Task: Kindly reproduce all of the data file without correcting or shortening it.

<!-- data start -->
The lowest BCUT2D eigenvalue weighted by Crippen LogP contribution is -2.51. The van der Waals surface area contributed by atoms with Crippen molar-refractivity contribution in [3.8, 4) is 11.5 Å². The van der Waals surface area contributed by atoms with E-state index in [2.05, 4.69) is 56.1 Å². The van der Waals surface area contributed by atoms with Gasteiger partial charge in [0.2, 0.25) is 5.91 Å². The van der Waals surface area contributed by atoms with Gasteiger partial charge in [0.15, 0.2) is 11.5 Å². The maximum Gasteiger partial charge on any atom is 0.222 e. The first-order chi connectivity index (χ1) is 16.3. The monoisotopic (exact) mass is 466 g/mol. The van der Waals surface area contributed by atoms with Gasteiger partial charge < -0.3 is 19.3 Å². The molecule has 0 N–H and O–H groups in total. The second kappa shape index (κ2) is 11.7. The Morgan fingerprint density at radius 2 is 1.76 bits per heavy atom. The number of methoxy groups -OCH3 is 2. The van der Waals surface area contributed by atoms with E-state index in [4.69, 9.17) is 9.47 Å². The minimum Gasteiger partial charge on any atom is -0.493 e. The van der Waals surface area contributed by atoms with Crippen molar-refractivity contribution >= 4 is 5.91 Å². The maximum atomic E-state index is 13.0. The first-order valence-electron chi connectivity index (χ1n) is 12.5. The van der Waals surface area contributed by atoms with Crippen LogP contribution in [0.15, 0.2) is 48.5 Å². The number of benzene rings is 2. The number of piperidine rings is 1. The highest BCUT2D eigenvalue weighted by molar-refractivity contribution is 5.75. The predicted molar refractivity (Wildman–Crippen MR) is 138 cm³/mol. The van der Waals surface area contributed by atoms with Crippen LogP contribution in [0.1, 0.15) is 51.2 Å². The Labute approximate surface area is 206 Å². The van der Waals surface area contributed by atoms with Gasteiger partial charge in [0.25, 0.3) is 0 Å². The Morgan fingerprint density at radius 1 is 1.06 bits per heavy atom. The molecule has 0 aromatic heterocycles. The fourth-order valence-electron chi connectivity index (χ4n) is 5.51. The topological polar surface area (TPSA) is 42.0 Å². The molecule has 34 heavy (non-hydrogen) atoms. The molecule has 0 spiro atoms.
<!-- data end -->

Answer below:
The lowest BCUT2D eigenvalue weighted by Crippen LogP contribution is -2.51. The van der Waals surface area contributed by atoms with Crippen molar-refractivity contribution in [3.8, 4) is 11.5 Å². The van der Waals surface area contributed by atoms with E-state index in [2.05, 4.69) is 56.1 Å². The van der Waals surface area contributed by atoms with Gasteiger partial charge in [0.2, 0.25) is 5.91 Å². The van der Waals surface area contributed by atoms with Gasteiger partial charge in [0.15, 0.2) is 11.5 Å². The maximum Gasteiger partial charge on any atom is 0.222 e. The first-order chi connectivity index (χ1) is 16.3. The monoisotopic (exact) mass is 466 g/mol. The van der Waals surface area contributed by atoms with Gasteiger partial charge < -0.3 is 19.3 Å². The molecule has 0 N–H and O–H groups in total. The second kappa shape index (κ2) is 11.7. The Morgan fingerprint density at radius 2 is 1.76 bits per heavy atom. The number of methoxy groups -OCH3 is 2. The van der Waals surface area contributed by atoms with E-state index in [4.69, 9.17) is 9.47 Å². The minimum Gasteiger partial charge on any atom is -0.493 e. The van der Waals surface area contributed by atoms with Crippen molar-refractivity contribution >= 4 is 5.91 Å². The maximum atomic E-state index is 13.0. The first-order valence-electron chi connectivity index (χ1n) is 12.5. The van der Waals surface area contributed by atoms with Crippen LogP contribution in [0.15, 0.2) is 48.5 Å². The number of benzene rings is 2. The number of piperidine rings is 1. The highest BCUT2D eigenvalue weighted by molar-refractivity contribution is 5.75. The predicted molar refractivity (Wildman–Crippen MR) is 138 cm³/mol. The van der Waals surface area contributed by atoms with Crippen LogP contribution in [0.1, 0.15) is 51.2 Å². The Labute approximate surface area is 206 Å². The van der Waals surface area contributed by atoms with Gasteiger partial charge in [0.25, 0.3) is 0 Å². The Morgan fingerprint density at radius 1 is 1.06 bits per heavy atom. The molecule has 0 aromatic heterocycles. The fourth-order valence-electron chi connectivity index (χ4n) is 5.51. The topological polar surface area (TPSA) is 42.0 Å². The molecule has 34 heavy (non-hydrogen) atoms. The molecule has 0 spiro atoms.